Saturday, July 21, 2012


FIG. 10.—ANCIENT BOWLDER PAVEMENT OF ALGONQUIN BEACH, whose crest rises one hundred and eighty-seven feet above Georgian Bay, upon the northeast side of Blue Mountains of Collingwood, Ontario.

from a Malicious Source
"Along the stone wall of the enclosure is a series of sacred stones, indicated by the white stone that has a bowl carved in the top. There is no other site like this, but the stone bowl indicates that it too, was constructed by the mound builders culture."

Tuesday, July 17, 2012

Back to Zigzag 2012

Please note that the URL for the photo I refer to often has changed to:
Aerial survey of Connecticut 1934 photograph 07599

Twenty years or so later, it always seems to come back to those Zigzag Stone Rows. Of course if you count the very first stone row I wondered about, thinking why someone made an incredible number of “stone walls” in a lightning bolt shape, it would be between forty or fifty years ago.

Eric Sloane was the first source I ever came across that made a simple explanation of Zigzag stone “walls” in New England. He tells us that they were sort of accidently made stone fences, composed of stones from field clearing that were thrown at the base of a wooden “Snake Fence” or “Worm Fence,” a post less early wooden rail fence that was easily constructed. Sloane wrote about that in the 1950’s and everyone who has ever written a stone wall book or is considered an authority on such matters repeats that explanation.

I’ve been looking for a long, long time now for at least one zigzag stone row that fits this description. I haven’t found it yet. It’s something I’ve never seen.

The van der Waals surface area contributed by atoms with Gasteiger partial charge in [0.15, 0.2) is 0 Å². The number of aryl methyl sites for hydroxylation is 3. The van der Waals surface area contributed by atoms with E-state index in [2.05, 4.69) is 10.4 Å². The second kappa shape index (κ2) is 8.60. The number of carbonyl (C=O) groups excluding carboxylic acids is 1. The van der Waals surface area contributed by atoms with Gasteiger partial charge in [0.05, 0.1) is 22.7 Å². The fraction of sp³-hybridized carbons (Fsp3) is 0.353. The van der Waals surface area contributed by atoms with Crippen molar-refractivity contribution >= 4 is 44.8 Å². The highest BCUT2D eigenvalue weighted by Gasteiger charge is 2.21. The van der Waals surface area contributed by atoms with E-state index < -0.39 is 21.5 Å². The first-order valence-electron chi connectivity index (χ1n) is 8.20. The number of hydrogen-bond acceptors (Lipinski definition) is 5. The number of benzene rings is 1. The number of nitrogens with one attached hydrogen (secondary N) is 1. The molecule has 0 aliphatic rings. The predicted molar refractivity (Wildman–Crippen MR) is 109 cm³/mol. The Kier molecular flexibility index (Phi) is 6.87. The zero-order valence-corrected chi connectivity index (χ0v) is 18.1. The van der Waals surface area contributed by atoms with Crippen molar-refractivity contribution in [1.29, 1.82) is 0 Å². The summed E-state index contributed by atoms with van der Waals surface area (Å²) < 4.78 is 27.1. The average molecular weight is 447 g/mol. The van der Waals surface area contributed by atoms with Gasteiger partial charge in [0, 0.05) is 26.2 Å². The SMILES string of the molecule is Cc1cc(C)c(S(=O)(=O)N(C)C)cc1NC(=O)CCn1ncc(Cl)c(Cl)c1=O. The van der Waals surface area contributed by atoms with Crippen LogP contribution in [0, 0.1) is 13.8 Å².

I’ve found a few places where the old rails still sit on stones:

I’ve looked for evidence in old paintings in hope of finding at least one zigzag stone row that fits the standard myth about these “walls.”

The only thing that even comes close is the “piling of field clearing stones up against the already carefully made zigzag stone row.”

I was reading about prescribed burns the other day when I came across a “How to Guide” sort of thing that mentioned establishing a firebreak that’s at least eight feet wide. Then I thought about all the roads I drive along that are bounded by what we’ve been brought up to think of as those famous New England Stone Walls as I commute to work. It struck me then that these roads, some former Indian Trails still called by their Native American names, would make pretty good fire breaks.

Dry Land Double Stone Rows

Many of the water features you can see in the old photo show that they too are sometimes bounded by double stone rows. Over the past 20 years, I’ve found that almost all the smaller water features that you can’t easily see are, more often than not, bounded in stone, more often than not zigzag rows. These would make good fire breaks as well – and as a bonus there would still be a green living canopy shading the water, a resource riparian zone that was perhaps burned on a different schedule.